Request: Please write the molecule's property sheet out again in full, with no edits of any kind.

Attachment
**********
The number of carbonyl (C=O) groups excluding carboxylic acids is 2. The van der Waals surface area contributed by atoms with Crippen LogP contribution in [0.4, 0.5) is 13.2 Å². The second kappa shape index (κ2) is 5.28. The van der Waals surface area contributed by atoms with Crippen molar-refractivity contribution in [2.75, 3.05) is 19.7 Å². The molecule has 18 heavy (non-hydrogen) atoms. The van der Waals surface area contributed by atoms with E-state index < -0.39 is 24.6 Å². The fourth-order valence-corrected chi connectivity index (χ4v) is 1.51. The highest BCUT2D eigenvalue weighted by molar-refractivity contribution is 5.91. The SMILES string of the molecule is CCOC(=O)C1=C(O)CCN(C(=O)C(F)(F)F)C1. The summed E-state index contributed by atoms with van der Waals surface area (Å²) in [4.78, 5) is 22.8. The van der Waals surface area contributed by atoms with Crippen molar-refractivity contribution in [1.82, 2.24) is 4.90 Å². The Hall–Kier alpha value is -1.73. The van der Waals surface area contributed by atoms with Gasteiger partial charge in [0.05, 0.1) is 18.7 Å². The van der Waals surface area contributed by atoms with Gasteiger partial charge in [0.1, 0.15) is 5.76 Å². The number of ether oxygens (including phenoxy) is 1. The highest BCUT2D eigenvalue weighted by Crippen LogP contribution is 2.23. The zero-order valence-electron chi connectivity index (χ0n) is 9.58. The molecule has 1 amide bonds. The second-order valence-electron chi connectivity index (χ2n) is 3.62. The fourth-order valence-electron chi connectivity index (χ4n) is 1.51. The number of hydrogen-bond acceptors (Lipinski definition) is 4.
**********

The number of carbonyl (C=O) groups excluding carboxylic acids is 2. The van der Waals surface area contributed by atoms with Crippen LogP contribution in [0.4, 0.5) is 13.2 Å². The second kappa shape index (κ2) is 5.28. The van der Waals surface area contributed by atoms with Crippen molar-refractivity contribution in [2.75, 3.05) is 19.7 Å². The molecule has 18 heavy (non-hydrogen) atoms. The van der Waals surface area contributed by atoms with E-state index < -0.39 is 24.6 Å². The fourth-order valence-corrected chi connectivity index (χ4v) is 1.51. The highest BCUT2D eigenvalue weighted by molar-refractivity contribution is 5.91. The SMILES string of the molecule is CCOC(=O)C1=C(O)CCN(C(=O)C(F)(F)F)C1. The summed E-state index contributed by atoms with van der Waals surface area (Å²) in [4.78, 5) is 22.8. The van der Waals surface area contributed by atoms with Crippen molar-refractivity contribution in [1.82, 2.24) is 4.90 Å². The Hall–Kier alpha value is -1.73. The van der Waals surface area contributed by atoms with Gasteiger partial charge in [0.05, 0.1) is 18.7 Å². The van der Waals surface area contributed by atoms with Gasteiger partial charge in [0.1, 0.15) is 5.76 Å². The number of ether oxygens (including phenoxy) is 1. The highest BCUT2D eigenvalue weighted by Crippen LogP contribution is 2.23. The zero-order valence-electron chi connectivity index (χ0n) is 9.58. The molecule has 1 amide bonds. The second-order valence-electron chi connectivity index (χ2n) is 3.62. The fourth-order valence-electron chi connectivity index (χ4n) is 1.51. The number of hydrogen-bond acceptors (Lipinski definition) is 4.